We've added this item to your cart.
Your $5 CREDIT has been applied

More titles to consider

Shopping Cart

You're getting the VIP treatment!

With the purchase of Kobo VIP Membership, you're getting 10% off and 2x Kobo Super Points on eligible items.

Item(s) unavailable for purchase
Please review your cart. You can remove the unavailable item(s) now or we'll automatically remove it at Checkout.
Ratings and Book Reviews (3 22 star ratings
3 reviews

Overall rating

4.2 out of 5
5 Stars 4 Stars 3 Stars 2 Stars 1 Star
10 8 2 2 0

Share your thoughts

You've already shared your review for this item. Thanks!

We are currently reviewing your submission. Thanks!

Complete your review

All Book Reviews

  • 1 person found this review helpful

    1 people found this review helpful

    1 of 1 people found this review helpful

    Thanks for your feedback!

    •°o•:*:•.CHARMING.•:*:• o°•

    Ivy Hill, Wilshire, England, May 1820 A small English village is such a charming place to visit. It draws you in, and welcomes you to stay, find community and become invested in its people. That is how I felt in Ivy Hill, while slipping out of my every-day-life and between the pages this story centered around. Jane Fairmont Bell (age 29) has inherited her husband’s coaching inn, The Bell, after his sudden death. She lives her life in a daze, wearing her “widow’s weeds”, relying on the staff to see to running the inn, until one day, its needs can no longer be ignored. Her brother-in-law, Patrick, has returned to help and eventually her cantankerous mother-in-law, Thora Bell, also returns to shape things up. There are many problems at hand. The inn has fallen into disrepair, the bank reveals a large loan that is past due, many people don’t believe Jane can handle the responsibility of being a business woman; particularly the abrasive cook Bertha Rooke, and mystery lies in wait. Additionally, as the story progresses, three potential suitors hint interest at Jane. Personally I am rooting for Gabriel Locke, the Bell’s horse farrier. But, book 1 is not about Jane finding new love, but rather learning what she is made of, and how to rely on her neighbors. A favorite storyline was the Ladies Tea and Knitting Society, where local business women meet to discuss business concerns. –Ch.14 “So the knitting is merely a guise?” “Basically,” Mercy agreed, eyes twinkling. “What about the tea?” Jane asked. “Heavens no. Tea is mandatory. What would a clutch of women do without tea?” There is an entire patchwork quilt of characters in this story, much like a real village. I got to know them, enjoyed some, wanted to punch others, fellowshipped in their faith, grieved their losses, and in the end was so delighted to share in their lives. The author has some lovely pictures, character directory, map of the town, etc. all found under Tales From Ivy Hill dot com. I enjoyed this story very much and recommend it to others. I received a copy from the publisher, in exchange for my honest review. Book #1 © December 2016 Bethany House 444 pages with discussion questions Book 2 – The Ladies of Ivy Cottage, due out Dec. 2017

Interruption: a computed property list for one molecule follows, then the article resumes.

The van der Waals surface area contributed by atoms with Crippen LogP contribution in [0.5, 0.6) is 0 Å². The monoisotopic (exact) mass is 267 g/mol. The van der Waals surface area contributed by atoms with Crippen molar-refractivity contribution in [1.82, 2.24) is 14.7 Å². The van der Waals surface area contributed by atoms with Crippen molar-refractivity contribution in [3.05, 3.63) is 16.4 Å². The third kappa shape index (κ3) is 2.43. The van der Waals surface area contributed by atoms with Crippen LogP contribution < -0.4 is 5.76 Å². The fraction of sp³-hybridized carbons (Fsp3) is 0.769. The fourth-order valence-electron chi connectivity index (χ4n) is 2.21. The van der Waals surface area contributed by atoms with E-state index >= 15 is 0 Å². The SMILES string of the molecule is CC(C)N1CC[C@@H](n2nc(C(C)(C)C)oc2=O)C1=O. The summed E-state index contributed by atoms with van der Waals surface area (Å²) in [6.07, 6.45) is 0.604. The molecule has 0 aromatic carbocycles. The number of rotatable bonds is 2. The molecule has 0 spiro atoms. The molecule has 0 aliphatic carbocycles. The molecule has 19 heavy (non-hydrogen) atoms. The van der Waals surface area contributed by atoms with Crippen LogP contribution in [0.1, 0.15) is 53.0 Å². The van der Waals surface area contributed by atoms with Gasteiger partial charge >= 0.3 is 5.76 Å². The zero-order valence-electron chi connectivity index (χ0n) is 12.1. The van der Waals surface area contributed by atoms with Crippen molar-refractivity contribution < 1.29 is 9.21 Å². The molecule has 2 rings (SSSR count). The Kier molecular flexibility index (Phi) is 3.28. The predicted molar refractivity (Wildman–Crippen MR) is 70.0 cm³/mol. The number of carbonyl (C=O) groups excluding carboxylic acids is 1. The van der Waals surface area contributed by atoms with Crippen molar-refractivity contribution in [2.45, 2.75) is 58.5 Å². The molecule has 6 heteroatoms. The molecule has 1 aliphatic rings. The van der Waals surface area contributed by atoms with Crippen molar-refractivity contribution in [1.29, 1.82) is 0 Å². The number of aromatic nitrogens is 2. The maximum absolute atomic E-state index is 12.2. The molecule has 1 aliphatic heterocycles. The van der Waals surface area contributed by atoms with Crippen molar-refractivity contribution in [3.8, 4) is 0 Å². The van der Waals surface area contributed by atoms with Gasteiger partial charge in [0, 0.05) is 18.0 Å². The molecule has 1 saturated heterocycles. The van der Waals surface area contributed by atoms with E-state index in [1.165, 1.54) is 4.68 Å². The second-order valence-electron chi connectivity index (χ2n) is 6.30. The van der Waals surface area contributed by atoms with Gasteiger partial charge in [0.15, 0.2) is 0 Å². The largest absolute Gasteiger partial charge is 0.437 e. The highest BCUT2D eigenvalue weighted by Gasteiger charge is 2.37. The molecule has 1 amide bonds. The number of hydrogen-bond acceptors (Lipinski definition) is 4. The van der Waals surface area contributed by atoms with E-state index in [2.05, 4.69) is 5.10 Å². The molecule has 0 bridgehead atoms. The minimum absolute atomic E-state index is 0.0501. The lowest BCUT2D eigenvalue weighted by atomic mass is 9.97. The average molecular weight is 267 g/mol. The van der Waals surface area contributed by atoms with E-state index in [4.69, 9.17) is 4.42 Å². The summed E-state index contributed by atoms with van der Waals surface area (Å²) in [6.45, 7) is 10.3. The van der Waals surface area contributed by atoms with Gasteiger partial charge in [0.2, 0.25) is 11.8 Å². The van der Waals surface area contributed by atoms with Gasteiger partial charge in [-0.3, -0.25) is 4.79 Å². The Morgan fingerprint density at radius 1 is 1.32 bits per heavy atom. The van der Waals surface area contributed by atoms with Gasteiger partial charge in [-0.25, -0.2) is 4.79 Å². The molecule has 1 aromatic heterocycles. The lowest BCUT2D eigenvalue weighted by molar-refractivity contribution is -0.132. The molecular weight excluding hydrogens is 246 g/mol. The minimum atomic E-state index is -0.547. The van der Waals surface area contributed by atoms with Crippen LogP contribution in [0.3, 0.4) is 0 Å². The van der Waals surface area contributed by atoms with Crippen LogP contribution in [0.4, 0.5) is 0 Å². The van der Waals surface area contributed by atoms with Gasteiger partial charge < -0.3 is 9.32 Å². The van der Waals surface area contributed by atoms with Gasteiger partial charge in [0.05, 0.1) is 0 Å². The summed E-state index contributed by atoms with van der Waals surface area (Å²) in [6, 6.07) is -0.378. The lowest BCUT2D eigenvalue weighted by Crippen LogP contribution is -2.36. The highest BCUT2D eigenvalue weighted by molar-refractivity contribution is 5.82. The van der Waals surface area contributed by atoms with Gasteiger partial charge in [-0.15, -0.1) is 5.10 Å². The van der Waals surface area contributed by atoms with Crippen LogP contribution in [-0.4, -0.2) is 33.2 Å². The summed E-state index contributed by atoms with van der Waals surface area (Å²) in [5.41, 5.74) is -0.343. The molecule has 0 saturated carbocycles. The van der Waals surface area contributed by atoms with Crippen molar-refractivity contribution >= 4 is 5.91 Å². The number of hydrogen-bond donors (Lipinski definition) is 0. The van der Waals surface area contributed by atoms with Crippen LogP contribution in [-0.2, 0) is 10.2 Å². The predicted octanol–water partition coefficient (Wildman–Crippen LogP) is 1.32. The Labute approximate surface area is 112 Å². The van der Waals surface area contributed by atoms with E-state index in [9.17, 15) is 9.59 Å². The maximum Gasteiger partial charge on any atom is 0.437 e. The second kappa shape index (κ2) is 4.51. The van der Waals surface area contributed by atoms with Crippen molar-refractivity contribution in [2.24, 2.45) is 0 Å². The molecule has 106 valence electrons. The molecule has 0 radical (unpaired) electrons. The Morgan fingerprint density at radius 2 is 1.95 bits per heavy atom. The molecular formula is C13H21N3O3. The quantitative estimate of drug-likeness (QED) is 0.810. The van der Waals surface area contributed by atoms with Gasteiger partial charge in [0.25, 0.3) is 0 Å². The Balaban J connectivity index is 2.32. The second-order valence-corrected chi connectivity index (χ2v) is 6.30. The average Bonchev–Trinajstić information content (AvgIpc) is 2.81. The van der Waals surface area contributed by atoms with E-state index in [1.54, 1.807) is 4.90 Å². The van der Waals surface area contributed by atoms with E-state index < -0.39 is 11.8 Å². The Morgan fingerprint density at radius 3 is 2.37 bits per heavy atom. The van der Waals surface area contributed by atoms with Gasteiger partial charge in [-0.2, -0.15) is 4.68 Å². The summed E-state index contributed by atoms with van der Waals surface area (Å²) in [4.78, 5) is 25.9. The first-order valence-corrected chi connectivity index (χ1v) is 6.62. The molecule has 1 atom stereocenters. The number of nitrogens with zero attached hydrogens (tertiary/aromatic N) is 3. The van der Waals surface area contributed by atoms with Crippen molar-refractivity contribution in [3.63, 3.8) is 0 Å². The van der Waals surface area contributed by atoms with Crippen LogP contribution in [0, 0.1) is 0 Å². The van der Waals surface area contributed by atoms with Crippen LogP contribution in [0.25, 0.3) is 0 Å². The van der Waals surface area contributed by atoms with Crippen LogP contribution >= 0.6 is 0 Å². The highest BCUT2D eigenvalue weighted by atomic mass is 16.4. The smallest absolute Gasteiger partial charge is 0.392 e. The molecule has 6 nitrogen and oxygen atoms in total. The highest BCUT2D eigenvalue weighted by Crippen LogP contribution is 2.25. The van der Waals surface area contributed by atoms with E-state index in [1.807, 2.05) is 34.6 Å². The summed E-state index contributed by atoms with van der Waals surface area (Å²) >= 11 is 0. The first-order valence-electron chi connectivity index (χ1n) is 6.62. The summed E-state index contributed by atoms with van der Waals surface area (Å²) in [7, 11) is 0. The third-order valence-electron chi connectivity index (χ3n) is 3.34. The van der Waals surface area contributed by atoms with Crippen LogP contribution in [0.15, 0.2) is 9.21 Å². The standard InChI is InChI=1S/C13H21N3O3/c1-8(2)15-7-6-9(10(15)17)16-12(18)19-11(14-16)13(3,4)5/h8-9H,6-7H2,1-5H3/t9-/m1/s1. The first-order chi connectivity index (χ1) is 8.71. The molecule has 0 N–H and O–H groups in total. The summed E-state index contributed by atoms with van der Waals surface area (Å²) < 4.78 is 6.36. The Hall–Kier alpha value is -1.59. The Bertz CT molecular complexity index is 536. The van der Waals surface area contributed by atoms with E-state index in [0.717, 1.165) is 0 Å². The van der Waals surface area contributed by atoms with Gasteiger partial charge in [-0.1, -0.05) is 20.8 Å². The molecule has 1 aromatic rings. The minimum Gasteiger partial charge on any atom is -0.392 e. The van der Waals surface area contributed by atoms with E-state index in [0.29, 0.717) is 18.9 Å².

• 1 person found this review helpful

    1 people found this review helpful

    1 of 1 people found this review helpful

    Thanks for your feedback!

    Ivy Hill

    I thought it took a while to build; I was halfway before I really got into it. Now that I've finished I am curious for the next books as this one set the stage for many stories to come.
  • 0 person found this review helpful

    0 people found this review helpful

    0 of 0 people found this review helpful

    Thanks for your feedback!

    all over the place

    The story line jumps around ffom charater to character and seems to leave lose ends. Rachels whole story line seems superflous. while things seem to end well for Jane all the men in her life seem to have been snubbed.

You can read this item using any of the following Kobo apps and devices:

  • IOS